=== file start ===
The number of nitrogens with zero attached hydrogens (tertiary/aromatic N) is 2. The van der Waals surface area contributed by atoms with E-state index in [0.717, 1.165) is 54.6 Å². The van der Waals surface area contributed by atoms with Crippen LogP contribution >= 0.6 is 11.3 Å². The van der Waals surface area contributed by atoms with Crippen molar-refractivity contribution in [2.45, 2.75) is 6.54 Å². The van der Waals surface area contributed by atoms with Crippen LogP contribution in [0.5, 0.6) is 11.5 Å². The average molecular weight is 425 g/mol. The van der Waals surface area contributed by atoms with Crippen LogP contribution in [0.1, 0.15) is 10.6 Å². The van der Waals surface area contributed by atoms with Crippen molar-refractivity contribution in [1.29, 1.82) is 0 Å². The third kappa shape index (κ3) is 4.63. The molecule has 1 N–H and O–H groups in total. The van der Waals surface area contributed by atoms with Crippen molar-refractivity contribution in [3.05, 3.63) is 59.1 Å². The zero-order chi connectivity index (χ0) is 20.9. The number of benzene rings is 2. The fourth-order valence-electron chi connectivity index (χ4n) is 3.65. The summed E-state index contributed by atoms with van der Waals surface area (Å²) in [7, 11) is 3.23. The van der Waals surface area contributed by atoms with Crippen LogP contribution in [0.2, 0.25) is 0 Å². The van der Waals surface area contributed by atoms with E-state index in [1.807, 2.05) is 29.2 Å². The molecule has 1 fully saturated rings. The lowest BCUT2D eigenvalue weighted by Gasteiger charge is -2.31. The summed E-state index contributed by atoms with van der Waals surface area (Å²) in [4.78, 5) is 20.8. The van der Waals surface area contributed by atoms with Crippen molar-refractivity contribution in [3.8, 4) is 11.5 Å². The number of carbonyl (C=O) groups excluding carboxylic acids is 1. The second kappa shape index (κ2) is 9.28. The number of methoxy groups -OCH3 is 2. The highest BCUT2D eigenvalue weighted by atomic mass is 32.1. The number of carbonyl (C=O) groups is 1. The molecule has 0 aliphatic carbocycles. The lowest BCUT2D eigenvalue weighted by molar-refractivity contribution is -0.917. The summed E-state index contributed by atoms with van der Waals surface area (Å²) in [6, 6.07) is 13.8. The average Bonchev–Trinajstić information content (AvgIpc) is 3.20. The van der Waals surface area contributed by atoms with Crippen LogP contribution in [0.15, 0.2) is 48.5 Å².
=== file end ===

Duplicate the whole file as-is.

The number of nitrogens with zero attached hydrogens (tertiary/aromatic N) is 2. The van der Waals surface area contributed by atoms with E-state index in [0.717, 1.165) is 54.6 Å². The van der Waals surface area contributed by atoms with Crippen LogP contribution >= 0.6 is 11.3 Å². The van der Waals surface area contributed by atoms with Crippen molar-refractivity contribution in [2.45, 2.75) is 6.54 Å². The van der Waals surface area contributed by atoms with Crippen LogP contribution in [0.5, 0.6) is 11.5 Å². The average molecular weight is 425 g/mol. The van der Waals surface area contributed by atoms with Crippen LogP contribution in [0.1, 0.15) is 10.6 Å². The van der Waals surface area contributed by atoms with Crippen molar-refractivity contribution in [1.29, 1.82) is 0 Å². The third kappa shape index (κ3) is 4.63. The molecule has 1 N–H and O–H groups in total. The van der Waals surface area contributed by atoms with Crippen molar-refractivity contribution in [3.05, 3.63) is 59.1 Å². The zero-order chi connectivity index (χ0) is 20.9. The number of benzene rings is 2. The fourth-order valence-electron chi connectivity index (χ4n) is 3.65. The summed E-state index contributed by atoms with van der Waals surface area (Å²) in [7, 11) is 3.23. The van der Waals surface area contributed by atoms with Crippen LogP contribution in [0.2, 0.25) is 0 Å². The van der Waals surface area contributed by atoms with E-state index in [1.807, 2.05) is 29.2 Å². The molecule has 1 fully saturated rings. The lowest BCUT2D eigenvalue weighted by Gasteiger charge is -2.31. The summed E-state index contributed by atoms with van der Waals surface area (Å²) in [4.78, 5) is 20.8. The van der Waals surface area contributed by atoms with Crippen molar-refractivity contribution in [3.8, 4) is 11.5 Å². The number of carbonyl (C=O) groups excluding carboxylic acids is 1. The second kappa shape index (κ2) is 9.28. The number of methoxy groups -OCH3 is 2. The highest BCUT2D eigenvalue weighted by atomic mass is 32.1. The number of carbonyl (C=O) groups is 1. The molecule has 0 aliphatic carbocycles. The lowest BCUT2D eigenvalue weighted by molar-refractivity contribution is -0.917. The summed E-state index contributed by atoms with van der Waals surface area (Å²) in [6, 6.07) is 13.8. The average Bonchev–Trinajstić information content (AvgIpc) is 3.20. The van der Waals surface area contributed by atoms with Crippen LogP contribution in [0.15, 0.2) is 48.5 Å².